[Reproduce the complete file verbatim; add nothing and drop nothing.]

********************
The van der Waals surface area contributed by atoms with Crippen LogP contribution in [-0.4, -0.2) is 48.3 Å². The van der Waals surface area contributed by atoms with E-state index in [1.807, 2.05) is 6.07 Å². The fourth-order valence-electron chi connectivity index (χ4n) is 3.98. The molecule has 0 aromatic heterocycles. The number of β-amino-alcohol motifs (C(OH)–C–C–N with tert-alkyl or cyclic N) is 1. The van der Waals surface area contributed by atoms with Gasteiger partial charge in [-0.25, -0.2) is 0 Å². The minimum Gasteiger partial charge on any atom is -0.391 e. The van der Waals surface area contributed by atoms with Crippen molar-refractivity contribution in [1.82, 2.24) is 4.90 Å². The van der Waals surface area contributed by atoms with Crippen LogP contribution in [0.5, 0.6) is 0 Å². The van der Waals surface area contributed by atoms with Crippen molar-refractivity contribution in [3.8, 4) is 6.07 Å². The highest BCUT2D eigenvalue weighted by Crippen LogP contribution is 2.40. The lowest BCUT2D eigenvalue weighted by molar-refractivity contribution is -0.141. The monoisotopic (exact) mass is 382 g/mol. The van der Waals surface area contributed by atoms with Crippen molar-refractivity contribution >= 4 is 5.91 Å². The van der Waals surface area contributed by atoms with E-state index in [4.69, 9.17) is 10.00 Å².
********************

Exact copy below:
The van der Waals surface area contributed by atoms with Crippen LogP contribution in [-0.4, -0.2) is 48.3 Å². The van der Waals surface area contributed by atoms with E-state index in [1.807, 2.05) is 6.07 Å². The fourth-order valence-electron chi connectivity index (χ4n) is 3.98. The molecule has 0 aromatic heterocycles. The number of β-amino-alcohol motifs (C(OH)–C–C–N with tert-alkyl or cyclic N) is 1. The van der Waals surface area contributed by atoms with Gasteiger partial charge in [-0.25, -0.2) is 0 Å². The minimum Gasteiger partial charge on any atom is -0.391 e. The van der Waals surface area contributed by atoms with Crippen molar-refractivity contribution in [1.82, 2.24) is 4.90 Å². The van der Waals surface area contributed by atoms with Crippen LogP contribution in [0.5, 0.6) is 0 Å². The van der Waals surface area contributed by atoms with Crippen molar-refractivity contribution in [3.8, 4) is 6.07 Å². The highest BCUT2D eigenvalue weighted by Crippen LogP contribution is 2.40. The lowest BCUT2D eigenvalue weighted by molar-refractivity contribution is -0.141. The monoisotopic (exact) mass is 382 g/mol. The van der Waals surface area contributed by atoms with Crippen molar-refractivity contribution >= 4 is 5.91 Å². The van der Waals surface area contributed by atoms with E-state index in [4.69, 9.17) is 10.00 Å².